Aside from fat, gluten is perhaps another problem of our time. Celiac disease caused by gluten sensitivity is on the rise, with North Africans, Pakistanis, Indians, and northern Europeans particularly affected. Gluten sensitivity is also more common, and for people genetically predisposed to an autoimmune disease, gluten may trigger autoimmune disorders. There are two receptors called HLA-DQ2 and HLA-DQ8 that allow gluten to act as a super-antigen causing massive inflammation or an autoimmune response. Around 40% of the American population carry these two receptors. Does this therefore mean gluten is to be shunned? Not necessarily. Think about this: the Scots have been consuming wheat for just 150 years, whereas the Syrians have been eating wheat for over 10,000 years. Punjabis have consumed samosa for as long as anyone can remember; Bengalis in contrast prefer their rice. The point is different peoples have traditionally consumed different amounts of gluten. Some populations can tolerate and thrive on wheat, whereas for others gluten will cause inflammation and immune dysfunction.
Our lifestyle impacts dramatically upon our microbiota—the microbes, flora, and bacteria that colonize the human body, which are thought to have a profound effect upon our health. When there is a microbial imbalance, dysbiosis occurs, which is associated with a wide range of illnesses ranging from chronic fatigue to cancer. Our gut bacteria can digest dietary fibers, produce vitamin K, produce neurotransmitters such as serotonin, and prevent harmful bacteria from gaining a foothold. The consumption of the wrong type or too much dietary fat alters our microbiota, changing immune cell membrane functions and causing inflammation. Simple sugars, such as syrups and plain, regular sugar also cause a bacterial imbalance, as harmful bacteria feed on simple sugars, then start to colonize the gut. Calorie-free artificial sweeteners are not the answer either. Recent studies have shown that gut bacteria can metabolize calorie-free artificial sweeteners into actual calories and provoke an inflammatory response. Current data on artificial sweeteners suggests they cause weight gain at almost the same rate as soft drinks containing sugar, despite being calorie free.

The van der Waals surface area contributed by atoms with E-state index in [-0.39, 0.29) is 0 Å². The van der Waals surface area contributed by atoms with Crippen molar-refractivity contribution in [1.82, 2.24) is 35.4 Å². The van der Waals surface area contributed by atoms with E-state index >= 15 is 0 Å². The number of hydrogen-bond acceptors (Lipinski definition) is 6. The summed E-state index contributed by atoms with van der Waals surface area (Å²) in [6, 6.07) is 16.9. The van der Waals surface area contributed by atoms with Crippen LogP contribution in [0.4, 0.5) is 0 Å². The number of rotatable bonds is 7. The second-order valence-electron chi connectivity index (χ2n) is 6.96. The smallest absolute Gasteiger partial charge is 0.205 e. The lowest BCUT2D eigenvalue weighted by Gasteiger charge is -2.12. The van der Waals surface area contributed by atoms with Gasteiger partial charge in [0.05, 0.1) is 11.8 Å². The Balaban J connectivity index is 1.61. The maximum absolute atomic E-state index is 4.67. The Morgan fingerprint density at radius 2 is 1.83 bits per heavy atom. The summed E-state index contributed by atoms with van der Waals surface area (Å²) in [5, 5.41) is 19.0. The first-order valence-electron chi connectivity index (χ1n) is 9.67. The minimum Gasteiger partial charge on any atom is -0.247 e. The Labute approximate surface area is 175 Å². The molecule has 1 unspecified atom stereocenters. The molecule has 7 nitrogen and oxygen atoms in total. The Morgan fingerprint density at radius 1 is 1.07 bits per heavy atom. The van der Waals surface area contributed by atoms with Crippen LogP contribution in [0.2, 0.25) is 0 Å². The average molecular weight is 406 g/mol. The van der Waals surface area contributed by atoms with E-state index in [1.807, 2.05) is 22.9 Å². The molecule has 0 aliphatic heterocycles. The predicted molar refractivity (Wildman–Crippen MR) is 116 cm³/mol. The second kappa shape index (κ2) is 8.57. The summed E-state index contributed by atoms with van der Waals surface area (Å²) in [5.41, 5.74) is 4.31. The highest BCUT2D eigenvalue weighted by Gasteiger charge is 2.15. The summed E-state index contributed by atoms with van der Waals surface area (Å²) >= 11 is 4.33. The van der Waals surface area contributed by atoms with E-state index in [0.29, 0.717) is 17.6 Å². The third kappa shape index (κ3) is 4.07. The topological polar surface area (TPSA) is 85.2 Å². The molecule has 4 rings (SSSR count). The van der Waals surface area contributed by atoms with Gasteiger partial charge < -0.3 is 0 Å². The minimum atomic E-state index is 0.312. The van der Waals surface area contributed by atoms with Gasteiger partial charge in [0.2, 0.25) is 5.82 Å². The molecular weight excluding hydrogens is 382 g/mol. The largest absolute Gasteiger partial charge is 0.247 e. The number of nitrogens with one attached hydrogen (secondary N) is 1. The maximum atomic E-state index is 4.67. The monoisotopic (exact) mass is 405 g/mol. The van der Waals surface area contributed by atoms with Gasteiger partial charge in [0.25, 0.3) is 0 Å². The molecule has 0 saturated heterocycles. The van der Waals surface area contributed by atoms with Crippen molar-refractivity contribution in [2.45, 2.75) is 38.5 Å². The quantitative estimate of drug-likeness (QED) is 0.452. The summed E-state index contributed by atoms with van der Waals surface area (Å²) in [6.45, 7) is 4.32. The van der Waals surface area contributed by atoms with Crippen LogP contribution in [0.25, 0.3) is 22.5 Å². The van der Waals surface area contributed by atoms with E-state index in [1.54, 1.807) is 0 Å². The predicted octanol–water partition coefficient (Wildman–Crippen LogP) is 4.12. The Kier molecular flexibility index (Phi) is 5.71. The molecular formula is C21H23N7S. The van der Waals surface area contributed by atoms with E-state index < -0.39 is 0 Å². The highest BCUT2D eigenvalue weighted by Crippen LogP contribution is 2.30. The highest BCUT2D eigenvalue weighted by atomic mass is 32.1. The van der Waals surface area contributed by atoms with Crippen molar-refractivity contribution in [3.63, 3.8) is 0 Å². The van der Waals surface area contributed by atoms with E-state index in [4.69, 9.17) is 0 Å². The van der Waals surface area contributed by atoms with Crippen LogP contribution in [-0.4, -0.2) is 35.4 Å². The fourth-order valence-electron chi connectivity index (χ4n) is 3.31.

So far the standard Western diet is not doing so well. High fat, or the wrong type of fat, excess sugars, gluten, and a wrecked bacterial inheritance are causing a wide range of illnesses. Many people who are not ill are far from optimal health. Energy is in short supply, fat people are seemingly everywhere, and we are passing all of this crud on to future generations through either cellular changes in DNA or imperfect bacteria. Where things start to get a little more disconcerting is when GM foods are inserted into the equation.